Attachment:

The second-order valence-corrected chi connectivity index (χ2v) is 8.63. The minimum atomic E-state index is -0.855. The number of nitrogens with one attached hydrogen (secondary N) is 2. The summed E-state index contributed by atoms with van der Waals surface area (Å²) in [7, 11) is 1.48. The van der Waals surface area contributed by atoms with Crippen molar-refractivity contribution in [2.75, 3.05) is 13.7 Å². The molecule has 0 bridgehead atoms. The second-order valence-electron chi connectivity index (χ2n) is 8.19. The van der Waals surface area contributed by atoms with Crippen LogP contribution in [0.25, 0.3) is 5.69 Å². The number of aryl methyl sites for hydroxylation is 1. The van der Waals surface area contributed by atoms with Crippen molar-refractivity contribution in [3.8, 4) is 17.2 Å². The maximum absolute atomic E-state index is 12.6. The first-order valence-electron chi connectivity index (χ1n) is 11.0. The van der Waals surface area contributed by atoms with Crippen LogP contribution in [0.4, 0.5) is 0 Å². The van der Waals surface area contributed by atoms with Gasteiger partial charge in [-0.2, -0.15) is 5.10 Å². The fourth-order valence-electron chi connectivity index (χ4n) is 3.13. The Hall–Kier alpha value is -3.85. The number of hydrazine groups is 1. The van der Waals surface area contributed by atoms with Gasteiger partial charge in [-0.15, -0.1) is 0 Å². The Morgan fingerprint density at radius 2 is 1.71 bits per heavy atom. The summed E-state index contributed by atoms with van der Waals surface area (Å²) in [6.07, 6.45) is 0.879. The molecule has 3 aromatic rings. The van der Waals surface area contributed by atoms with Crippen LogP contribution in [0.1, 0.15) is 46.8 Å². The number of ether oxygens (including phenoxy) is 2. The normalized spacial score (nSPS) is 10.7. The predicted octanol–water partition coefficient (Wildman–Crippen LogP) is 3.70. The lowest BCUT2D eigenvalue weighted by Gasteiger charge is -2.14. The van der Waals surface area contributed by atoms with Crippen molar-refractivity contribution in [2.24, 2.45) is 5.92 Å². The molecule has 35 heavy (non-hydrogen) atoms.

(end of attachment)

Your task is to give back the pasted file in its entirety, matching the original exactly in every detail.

The second-order valence-corrected chi connectivity index (χ2v) is 8.63. The minimum atomic E-state index is -0.855. The number of nitrogens with one attached hydrogen (secondary N) is 2. The summed E-state index contributed by atoms with van der Waals surface area (Å²) in [7, 11) is 1.48. The van der Waals surface area contributed by atoms with Crippen molar-refractivity contribution in [2.75, 3.05) is 13.7 Å². The molecule has 0 bridgehead atoms. The second-order valence-electron chi connectivity index (χ2n) is 8.19. The van der Waals surface area contributed by atoms with Crippen LogP contribution in [0.25, 0.3) is 5.69 Å². The number of aryl methyl sites for hydroxylation is 1. The van der Waals surface area contributed by atoms with Crippen molar-refractivity contribution in [3.8, 4) is 17.2 Å². The maximum absolute atomic E-state index is 12.6. The first-order valence-electron chi connectivity index (χ1n) is 11.0. The van der Waals surface area contributed by atoms with Crippen LogP contribution in [0.4, 0.5) is 0 Å². The van der Waals surface area contributed by atoms with Gasteiger partial charge in [-0.2, -0.15) is 5.10 Å². The fourth-order valence-electron chi connectivity index (χ4n) is 3.13. The Hall–Kier alpha value is -3.85. The number of hydrazine groups is 1. The van der Waals surface area contributed by atoms with Gasteiger partial charge in [-0.15, -0.1) is 0 Å². The Morgan fingerprint density at radius 2 is 1.71 bits per heavy atom. The summed E-state index contributed by atoms with van der Waals surface area (Å²) in [6.07, 6.45) is 0.879. The molecule has 3 aromatic rings. The van der Waals surface area contributed by atoms with Crippen LogP contribution in [0.1, 0.15) is 46.8 Å². The number of ether oxygens (including phenoxy) is 2. The normalized spacial score (nSPS) is 10.7. The predicted octanol–water partition coefficient (Wildman–Crippen LogP) is 3.70. The lowest BCUT2D eigenvalue weighted by Gasteiger charge is -2.14. The van der Waals surface area contributed by atoms with Crippen molar-refractivity contribution in [2.24, 2.45) is 5.92 Å². The molecule has 35 heavy (non-hydrogen) atoms.